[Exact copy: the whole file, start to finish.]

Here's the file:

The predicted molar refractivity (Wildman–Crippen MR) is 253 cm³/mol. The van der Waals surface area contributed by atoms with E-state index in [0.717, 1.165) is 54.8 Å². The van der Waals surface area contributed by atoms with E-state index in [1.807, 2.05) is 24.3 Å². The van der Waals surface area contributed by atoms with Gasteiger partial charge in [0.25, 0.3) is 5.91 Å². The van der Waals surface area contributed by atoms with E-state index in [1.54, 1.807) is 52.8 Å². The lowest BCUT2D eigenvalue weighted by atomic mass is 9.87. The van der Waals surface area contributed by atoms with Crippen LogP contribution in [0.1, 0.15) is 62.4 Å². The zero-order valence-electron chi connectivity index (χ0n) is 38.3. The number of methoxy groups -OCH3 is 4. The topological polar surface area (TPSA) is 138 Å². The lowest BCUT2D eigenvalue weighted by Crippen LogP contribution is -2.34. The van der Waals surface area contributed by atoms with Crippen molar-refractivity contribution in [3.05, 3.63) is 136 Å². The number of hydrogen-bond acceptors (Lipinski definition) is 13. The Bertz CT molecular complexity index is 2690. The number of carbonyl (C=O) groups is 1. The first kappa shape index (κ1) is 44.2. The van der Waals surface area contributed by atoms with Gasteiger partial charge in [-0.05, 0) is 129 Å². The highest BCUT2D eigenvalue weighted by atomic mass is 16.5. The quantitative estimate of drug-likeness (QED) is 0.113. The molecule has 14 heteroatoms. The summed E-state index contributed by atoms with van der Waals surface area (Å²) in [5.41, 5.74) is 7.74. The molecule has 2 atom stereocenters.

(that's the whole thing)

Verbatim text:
The predicted molar refractivity (Wildman–Crippen MR) is 253 cm³/mol. The van der Waals surface area contributed by atoms with E-state index in [0.717, 1.165) is 54.8 Å². The van der Waals surface area contributed by atoms with E-state index in [1.807, 2.05) is 24.3 Å². The van der Waals surface area contributed by atoms with Gasteiger partial charge in [0.25, 0.3) is 5.91 Å². The van der Waals surface area contributed by atoms with E-state index in [1.54, 1.807) is 52.8 Å². The lowest BCUT2D eigenvalue weighted by atomic mass is 9.87. The van der Waals surface area contributed by atoms with Crippen LogP contribution in [0.1, 0.15) is 62.4 Å². The zero-order valence-electron chi connectivity index (χ0n) is 38.3. The number of methoxy groups -OCH3 is 4. The topological polar surface area (TPSA) is 138 Å². The lowest BCUT2D eigenvalue weighted by Crippen LogP contribution is -2.34. The van der Waals surface area contributed by atoms with Crippen molar-refractivity contribution in [3.05, 3.63) is 136 Å². The number of hydrogen-bond acceptors (Lipinski definition) is 13. The Bertz CT molecular complexity index is 2690. The number of carbonyl (C=O) groups is 1. The first kappa shape index (κ1) is 44.2. The van der Waals surface area contributed by atoms with Gasteiger partial charge in [-0.05, 0) is 129 Å². The highest BCUT2D eigenvalue weighted by atomic mass is 16.5. The quantitative estimate of drug-likeness (QED) is 0.113. The molecule has 14 heteroatoms. The summed E-state index contributed by atoms with van der Waals surface area (Å²) in [5.41, 5.74) is 7.74. The molecule has 2 atom stereocenters.